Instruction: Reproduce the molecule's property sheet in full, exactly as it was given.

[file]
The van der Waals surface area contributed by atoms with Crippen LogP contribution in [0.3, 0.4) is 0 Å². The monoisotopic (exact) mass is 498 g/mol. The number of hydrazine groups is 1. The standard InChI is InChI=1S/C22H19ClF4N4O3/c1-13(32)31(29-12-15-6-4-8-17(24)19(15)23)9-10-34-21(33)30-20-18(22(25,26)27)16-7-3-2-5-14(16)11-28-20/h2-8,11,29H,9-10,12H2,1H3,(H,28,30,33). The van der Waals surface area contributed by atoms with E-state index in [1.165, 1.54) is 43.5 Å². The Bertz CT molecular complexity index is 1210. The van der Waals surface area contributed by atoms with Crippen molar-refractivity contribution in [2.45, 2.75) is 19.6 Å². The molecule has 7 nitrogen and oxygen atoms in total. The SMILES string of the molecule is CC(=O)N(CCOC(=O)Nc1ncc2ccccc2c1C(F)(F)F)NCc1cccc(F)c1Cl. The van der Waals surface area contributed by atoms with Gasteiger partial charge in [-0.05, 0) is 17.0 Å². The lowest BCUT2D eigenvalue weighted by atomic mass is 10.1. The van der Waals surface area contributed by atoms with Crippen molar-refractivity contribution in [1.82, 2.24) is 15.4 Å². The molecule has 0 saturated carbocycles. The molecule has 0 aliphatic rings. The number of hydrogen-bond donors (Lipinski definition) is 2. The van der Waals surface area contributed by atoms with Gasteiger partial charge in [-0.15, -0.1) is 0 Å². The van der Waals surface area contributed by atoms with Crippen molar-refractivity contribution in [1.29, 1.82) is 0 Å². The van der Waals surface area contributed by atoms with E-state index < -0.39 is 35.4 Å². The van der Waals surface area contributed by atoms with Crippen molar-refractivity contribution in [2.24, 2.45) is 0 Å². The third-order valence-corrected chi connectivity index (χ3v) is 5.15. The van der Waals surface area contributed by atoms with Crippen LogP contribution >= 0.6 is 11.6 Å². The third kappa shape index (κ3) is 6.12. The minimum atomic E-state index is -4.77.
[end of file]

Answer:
The van der Waals surface area contributed by atoms with Crippen LogP contribution in [0.3, 0.4) is 0 Å². The monoisotopic (exact) mass is 498 g/mol. The number of hydrazine groups is 1. The standard InChI is InChI=1S/C22H19ClF4N4O3/c1-13(32)31(29-12-15-6-4-8-17(24)19(15)23)9-10-34-21(33)30-20-18(22(25,26)27)16-7-3-2-5-14(16)11-28-20/h2-8,11,29H,9-10,12H2,1H3,(H,28,30,33). The van der Waals surface area contributed by atoms with E-state index in [1.165, 1.54) is 43.5 Å². The Bertz CT molecular complexity index is 1210. The van der Waals surface area contributed by atoms with Crippen molar-refractivity contribution in [2.45, 2.75) is 19.6 Å². The molecule has 7 nitrogen and oxygen atoms in total. The SMILES string of the molecule is CC(=O)N(CCOC(=O)Nc1ncc2ccccc2c1C(F)(F)F)NCc1cccc(F)c1Cl. The van der Waals surface area contributed by atoms with Gasteiger partial charge in [-0.05, 0) is 17.0 Å². The lowest BCUT2D eigenvalue weighted by atomic mass is 10.1. The van der Waals surface area contributed by atoms with Crippen molar-refractivity contribution in [1.82, 2.24) is 15.4 Å². The molecule has 0 saturated carbocycles. The molecule has 0 aliphatic rings. The number of hydrogen-bond donors (Lipinski definition) is 2. The van der Waals surface area contributed by atoms with Gasteiger partial charge in [-0.15, -0.1) is 0 Å². The van der Waals surface area contributed by atoms with Crippen molar-refractivity contribution in [1.29, 1.82) is 0 Å². The van der Waals surface area contributed by atoms with E-state index < -0.39 is 35.4 Å². The van der Waals surface area contributed by atoms with Crippen molar-refractivity contribution in [2.24, 2.45) is 0 Å². The third-order valence-corrected chi connectivity index (χ3v) is 5.15. The van der Waals surface area contributed by atoms with Crippen LogP contribution >= 0.6 is 11.6 Å². The third kappa shape index (κ3) is 6.12. The minimum atomic E-state index is -4.77.